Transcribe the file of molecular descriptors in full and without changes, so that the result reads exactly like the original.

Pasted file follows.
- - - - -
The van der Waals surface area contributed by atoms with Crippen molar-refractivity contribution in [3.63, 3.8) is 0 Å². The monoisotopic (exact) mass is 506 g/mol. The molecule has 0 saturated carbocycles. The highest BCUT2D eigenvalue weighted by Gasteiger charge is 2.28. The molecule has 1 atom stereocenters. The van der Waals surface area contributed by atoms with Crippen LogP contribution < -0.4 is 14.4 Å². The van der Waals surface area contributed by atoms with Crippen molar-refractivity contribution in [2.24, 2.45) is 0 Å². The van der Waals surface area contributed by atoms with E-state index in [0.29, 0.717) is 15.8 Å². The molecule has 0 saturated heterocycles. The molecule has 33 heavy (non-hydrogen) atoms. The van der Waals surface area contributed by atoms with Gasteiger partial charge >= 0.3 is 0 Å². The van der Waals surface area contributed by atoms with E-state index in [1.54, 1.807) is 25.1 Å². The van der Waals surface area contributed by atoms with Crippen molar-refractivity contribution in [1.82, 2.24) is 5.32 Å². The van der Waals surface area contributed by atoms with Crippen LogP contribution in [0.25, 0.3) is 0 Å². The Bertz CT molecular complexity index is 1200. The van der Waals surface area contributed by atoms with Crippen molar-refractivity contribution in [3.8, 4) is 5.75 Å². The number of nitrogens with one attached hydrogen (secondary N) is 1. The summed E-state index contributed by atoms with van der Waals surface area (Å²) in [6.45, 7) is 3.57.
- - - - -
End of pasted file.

The van der Waals surface area contributed by atoms with Crippen molar-refractivity contribution in [3.63, 3.8) is 0 Å². The monoisotopic (exact) mass is 506 g/mol. The molecule has 0 saturated carbocycles. The highest BCUT2D eigenvalue weighted by Gasteiger charge is 2.28. The molecule has 1 atom stereocenters. The van der Waals surface area contributed by atoms with Crippen LogP contribution < -0.4 is 14.4 Å². The van der Waals surface area contributed by atoms with Crippen molar-refractivity contribution in [2.24, 2.45) is 0 Å². The van der Waals surface area contributed by atoms with E-state index in [0.29, 0.717) is 15.8 Å². The molecule has 0 saturated heterocycles. The molecule has 33 heavy (non-hydrogen) atoms. The van der Waals surface area contributed by atoms with Gasteiger partial charge >= 0.3 is 0 Å². The van der Waals surface area contributed by atoms with E-state index in [1.54, 1.807) is 25.1 Å². The van der Waals surface area contributed by atoms with Crippen molar-refractivity contribution in [1.82, 2.24) is 5.32 Å². The van der Waals surface area contributed by atoms with Crippen LogP contribution in [0.25, 0.3) is 0 Å². The Bertz CT molecular complexity index is 1200. The van der Waals surface area contributed by atoms with Crippen molar-refractivity contribution in [3.8, 4) is 5.75 Å². The number of nitrogens with one attached hydrogen (secondary N) is 1. The summed E-state index contributed by atoms with van der Waals surface area (Å²) in [6.45, 7) is 3.57.